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  • Workers' Compensation
    Updated On: Mar 09, 2018

    Workers' Compensation

    Medical and Disability Benefits for Injured Workers
    Hurt at work?  Workers' compensation (or "workers' comp") pays your medical bills. It also pays 60% of your lost wages after you miss more than three days of work. Workers' compensation is a type of insurance that all employers MUST provide.

    Workers' Comp Covers All Employees
    Coverage begins on the first day of work. It doesn't matter whose fault the injury was. In most cases, employees can get workers' comp, including part-time, temporary, and immigrant workers. Undocumented workers are eligible for most types of workers' compensation benefits, including payment of medical bills.

    Reporting Injuries
    If you are hurt at work, tell your employer. Fill out an accident report (form 8aWCA) right away. You can get this form from the employer. Make sure to keep a copy for yourself. You have up to two years to report workplace injuries and illnesses, but it is best to report right away.

    Choosing Your Doctor
    You have the right to choose your own doctor if you are hurt at work. You also have the right to get a second opinion. In most cases, you can choose any doctor.

    For workers' compensation carriers with "managed care," you must choose from a list of doctors.

    Make sure that you tell your doctor, hospital, and other health practitioners if your condition was work-related. They should send all bills to your employer, not to you.

    If your injury or illness was caused by your work, make sure your doctor's report says this.  Make sure that it accurately describes your condition.  The doctor's report should also state whether you can return to your former duties and if there are any limits on what you can do.  Give this information to your employer.  The employer must obey the doctor's orders.

    Returning to Work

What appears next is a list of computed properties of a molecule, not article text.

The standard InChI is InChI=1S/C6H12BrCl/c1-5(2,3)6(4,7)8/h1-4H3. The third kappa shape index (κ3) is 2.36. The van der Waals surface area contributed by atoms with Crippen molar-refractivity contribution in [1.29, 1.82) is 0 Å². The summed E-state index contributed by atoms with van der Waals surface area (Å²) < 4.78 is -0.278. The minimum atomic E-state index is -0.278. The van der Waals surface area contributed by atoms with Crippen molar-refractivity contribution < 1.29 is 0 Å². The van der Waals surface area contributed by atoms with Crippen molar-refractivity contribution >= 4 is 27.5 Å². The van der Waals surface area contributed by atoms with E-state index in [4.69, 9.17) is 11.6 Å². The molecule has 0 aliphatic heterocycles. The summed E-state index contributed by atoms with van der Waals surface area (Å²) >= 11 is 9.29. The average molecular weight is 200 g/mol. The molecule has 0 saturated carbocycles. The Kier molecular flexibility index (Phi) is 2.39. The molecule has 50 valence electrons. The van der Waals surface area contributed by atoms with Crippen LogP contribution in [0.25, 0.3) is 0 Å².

Make sure to get a form (75WCA-1) from your doctor stating whether you can return to work, and if there are limitations on what you can do. Give a copy to your employer, but keep a copy for yourself. Your employer must abide by the doctor's instructions.

    If Your Claim Is Denied
    If the workers' comp insurance carrier denies your claim, don't give up! Some insurance companies deny claims at first in order to discourage you. You should consider appealing the denial to the NH Department of Labor. Almost half of all injured workers who appeal to the Department win their appeals. You have up to 18 months from the date of denial to appeal.

    Getting Legal Help
    If you need the assistance of an attorney, find one who specializes in workers' compensation. You will not have to pay out-of-pocket. The attorney will be awarded 20% of your unpaid disability benefits, if he or she wins the appeal.  If you lose the appeal, you do not have to pay the attorney.

    NH Law firm Manning & Zimmerman, PLLC blog post on Workplace Safety and Workers' Compensation.

    Help from the NH Department of Labor
    For more information or assistance, call the New Hampshire Department of Labor at 271-3176. Ask for the Workers' Compensation Claims Department. Or go to the Department's website.

    Visit Worker's Comp Hub an on-line resource about Worker's Compensation issues.

    Read NH COSH's Report on Workers' Comp
    for Immigrant and Low-Income Workers

    American Public Health Association 2017 Policy Statement, The Critical Need to Reform Workers Compensation

    Workers' Comp Fact Sheets (current as of August 2007):

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